Deadpan

buster keaton

Deadpan is a form of comic delivery in which humor is presented without a change in emotion or body language, usually speaking in a casual, monotone, solemn, blunt, disgusted or matter-of-fact voice and expressing an unflappably calm, archly insincere or artificially grave demeanor.

This delivery is also called dry wit when the intent, but not the presentation, is humorous, oblique, sarcastic, or apparently unintentional. The term ‘deadpan’ first emerged as an adjective or adverb in the 1920s, as a compound word (‘pan’ was a slang term for ‘face’).

Many popular American sitcoms also use deadpan expressions, most notably ‘Arrested Development’ and ‘Seinfeld.’ Dry humor is often confused with highbrow or egghead humor. Although these forms of humor are often dry, the term dry humor actually only refers to the method of delivery, not necessarily the content.

‘Deadpan violence’ involves someone threatening or reacting to violence in an unemotional, detached way that comes across as jaded and blasé. This may be done to create a comic effect, by being out of place and in an unrealistic context. A classic example of deadpan violence as humor occurs in one of the variations on Monty Python’s skit ‘Cheese Shop.’ After a long and civil discussion on the quantity of cheese available in the cheese shop, Mr. Mousebender tells the cheese merchant ‘I’m going to ask you that question [‘Do you have any cheese?’] once more, and if you say ‘no’ I’m going to shoot you through the head. Now, do you have any cheese at all?’ The merchant responds with a casual ‘no’ and, true to his word, Mousebender shoots him.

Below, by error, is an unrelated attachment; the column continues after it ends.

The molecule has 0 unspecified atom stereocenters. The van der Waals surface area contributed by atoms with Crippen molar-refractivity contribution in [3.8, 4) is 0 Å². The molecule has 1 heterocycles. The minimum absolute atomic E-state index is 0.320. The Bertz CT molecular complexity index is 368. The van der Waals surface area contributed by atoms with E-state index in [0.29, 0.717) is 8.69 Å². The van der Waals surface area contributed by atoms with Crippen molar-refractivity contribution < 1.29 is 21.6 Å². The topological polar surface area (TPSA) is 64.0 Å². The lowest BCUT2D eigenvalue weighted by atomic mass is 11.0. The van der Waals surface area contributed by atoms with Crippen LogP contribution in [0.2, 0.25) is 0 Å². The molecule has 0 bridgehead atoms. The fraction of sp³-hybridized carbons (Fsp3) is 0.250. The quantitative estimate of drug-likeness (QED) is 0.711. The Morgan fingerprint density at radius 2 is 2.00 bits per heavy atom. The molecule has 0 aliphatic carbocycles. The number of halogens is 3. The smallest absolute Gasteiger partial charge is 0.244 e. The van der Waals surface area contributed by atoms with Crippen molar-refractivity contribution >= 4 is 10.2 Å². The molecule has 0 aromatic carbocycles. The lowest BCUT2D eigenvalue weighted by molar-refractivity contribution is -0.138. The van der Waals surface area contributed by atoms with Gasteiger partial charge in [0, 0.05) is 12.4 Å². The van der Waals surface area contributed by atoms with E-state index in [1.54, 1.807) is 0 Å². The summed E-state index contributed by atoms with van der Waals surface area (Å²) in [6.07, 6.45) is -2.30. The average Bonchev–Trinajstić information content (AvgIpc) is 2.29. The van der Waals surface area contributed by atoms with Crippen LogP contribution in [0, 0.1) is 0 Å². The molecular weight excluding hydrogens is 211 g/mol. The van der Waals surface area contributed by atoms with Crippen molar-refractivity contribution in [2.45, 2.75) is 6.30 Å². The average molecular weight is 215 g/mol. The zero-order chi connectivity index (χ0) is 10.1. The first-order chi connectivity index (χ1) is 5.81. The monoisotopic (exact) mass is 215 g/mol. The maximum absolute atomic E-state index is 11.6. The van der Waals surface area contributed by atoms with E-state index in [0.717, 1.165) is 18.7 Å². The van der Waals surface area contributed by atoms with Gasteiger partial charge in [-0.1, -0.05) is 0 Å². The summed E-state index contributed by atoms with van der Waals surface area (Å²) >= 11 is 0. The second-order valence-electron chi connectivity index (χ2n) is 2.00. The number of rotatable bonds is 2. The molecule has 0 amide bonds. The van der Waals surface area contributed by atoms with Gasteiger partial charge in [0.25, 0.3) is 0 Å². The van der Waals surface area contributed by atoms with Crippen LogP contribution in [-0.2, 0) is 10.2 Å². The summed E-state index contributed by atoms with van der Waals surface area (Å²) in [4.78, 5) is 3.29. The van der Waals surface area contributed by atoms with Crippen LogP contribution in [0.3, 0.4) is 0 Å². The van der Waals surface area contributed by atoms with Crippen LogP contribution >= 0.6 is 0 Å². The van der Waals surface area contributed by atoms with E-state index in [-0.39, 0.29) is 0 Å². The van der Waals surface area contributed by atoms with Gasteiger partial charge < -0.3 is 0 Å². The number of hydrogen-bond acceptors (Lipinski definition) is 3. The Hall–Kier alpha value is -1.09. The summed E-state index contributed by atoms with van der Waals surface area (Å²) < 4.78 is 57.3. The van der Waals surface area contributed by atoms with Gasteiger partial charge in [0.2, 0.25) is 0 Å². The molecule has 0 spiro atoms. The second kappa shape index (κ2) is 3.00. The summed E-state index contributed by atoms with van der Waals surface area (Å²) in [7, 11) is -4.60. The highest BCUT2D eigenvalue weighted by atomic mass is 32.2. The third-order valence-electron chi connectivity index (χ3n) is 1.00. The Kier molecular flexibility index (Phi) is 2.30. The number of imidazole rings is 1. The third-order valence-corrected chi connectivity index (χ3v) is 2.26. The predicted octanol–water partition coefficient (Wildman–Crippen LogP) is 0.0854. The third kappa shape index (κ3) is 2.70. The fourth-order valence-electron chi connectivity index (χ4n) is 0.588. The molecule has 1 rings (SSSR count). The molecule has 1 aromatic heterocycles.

Another example is in the 1993 film ‘Falling Down,’ in which the main character William Foster (played by Michael Douglas) is insulted by a man who has been waiting to use the phone booth previously occupied by Foster. He voices his irritation at Foster’s prolonged use of the booth by saying ‘People have been waiting to use the phone.’ Foster responds to this by saying, ‘Well, you know what?,’ and using a submachine gun to destroy the phone, adds, ‘I think it’s out of order.’

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